As a result, employment increased at a solid pace that was the sharpest since December 2013.
Meanwhile, input costs decreased at the fastest pace in the survey's history as a result of falling fuel prices. This in turn led manufacturing firms to reduce their output prices sharply.
The headline seasonally adjusted Purchasing Managers' Index (PMI) – a composite indicator designed to provide a single-figure snapshot of operating conditions in the manufacturing economy – pointed to a further modest strengthening of business conditions at Vietnamese manufacturing firms, posting 51.5 in January compared to 52.7 in December.
Operating conditions have now improved in each of the past 17 months, it said.
Both output and new orders continued to rise at the start of 2015, albeit at weaker rates than seen in December. Improving client demand had been behind the rise in new work, in turn leading firms to raise production. New export orders, meanwhile, rose only slightly amid some reports of weakening demand in export markets.
A slowdown in growth of new orders, as well as reported productivity improvements, led to a reduction in backlog of work in the sector. The decline in outstanding business was also reflective of a solid rise in employment. Moreover, the rate of job creation was the sharpest in just over a year, and one of the fastest in the history of the series.
Falls in the global price of oil led a number of respondents to report reduced fuel costs in January. Consequently, input prices decreased at the sharpest pace in the survey's history, surpassing the previous record set in June 2012.
In response to sharp reductions in input costs, manufacturers lowered their prices accordingly. Charges decreased for the fourth month running, and to the greatest extent in 30 months.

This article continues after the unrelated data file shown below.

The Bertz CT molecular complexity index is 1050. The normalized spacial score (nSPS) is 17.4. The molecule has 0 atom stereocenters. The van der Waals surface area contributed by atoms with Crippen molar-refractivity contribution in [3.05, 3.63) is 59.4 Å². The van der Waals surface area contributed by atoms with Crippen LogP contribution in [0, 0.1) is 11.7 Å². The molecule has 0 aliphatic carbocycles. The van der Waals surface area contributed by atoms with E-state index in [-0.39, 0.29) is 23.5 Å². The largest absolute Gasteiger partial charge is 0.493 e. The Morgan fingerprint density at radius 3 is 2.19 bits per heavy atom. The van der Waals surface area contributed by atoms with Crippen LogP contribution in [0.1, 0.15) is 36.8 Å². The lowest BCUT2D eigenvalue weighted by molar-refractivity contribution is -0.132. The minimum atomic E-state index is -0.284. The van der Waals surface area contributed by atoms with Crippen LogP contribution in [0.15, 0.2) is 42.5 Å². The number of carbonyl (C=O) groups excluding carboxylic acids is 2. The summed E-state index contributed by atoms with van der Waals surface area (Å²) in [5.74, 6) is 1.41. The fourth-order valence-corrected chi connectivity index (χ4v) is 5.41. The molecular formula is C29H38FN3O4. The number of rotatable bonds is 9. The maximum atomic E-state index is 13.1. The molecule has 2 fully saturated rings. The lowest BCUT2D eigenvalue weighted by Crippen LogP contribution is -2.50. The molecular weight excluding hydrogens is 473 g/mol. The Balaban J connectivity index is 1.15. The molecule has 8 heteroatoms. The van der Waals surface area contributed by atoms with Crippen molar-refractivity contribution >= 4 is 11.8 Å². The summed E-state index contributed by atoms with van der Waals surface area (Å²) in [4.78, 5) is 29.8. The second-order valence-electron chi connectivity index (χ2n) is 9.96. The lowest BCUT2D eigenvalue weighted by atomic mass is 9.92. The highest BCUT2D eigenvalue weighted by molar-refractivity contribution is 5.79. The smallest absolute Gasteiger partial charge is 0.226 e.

A modest improvement in vendor performance was registered in January, with panellists suggesting that faster payments and requests for quicker deliveries had resulted in shorter lead times. Delivery times have now shortened in each of the past four months.
Purchasing activity increased for the 17th successive month, albeit at the weakest pace since October. Where purchasing rose, this was linked to higher production requirements.
Despite a rise in input buying, stocks of purchases decreased for the first time in three months. According to respondents, inputs purchased in previous months had been used for production in January.
Stocks of finished goods also decreased as products were delivered to clients. The fall in post-production inventories ended a six-month sequence of accumulation.
Commenting on the Vietnam Manufacturing PMI survey, Trinh Nguyen, Asia Economist at HSBC, said, "The deceleration of global demand is taking a bite at output growth, although competitive pricing helps counter the slowdown of external demand.
"Despite slowing new export orders, employment rose sharply, highlighting strong demand for Vietnamese goods, necessitating new headcount.
"With input prices decelerating, thanks to the sharp decline in oil prices, and inventories low, we expect output to continue to expand in February, although the Lunar New Year festivity means there will be some seasonal slowdown."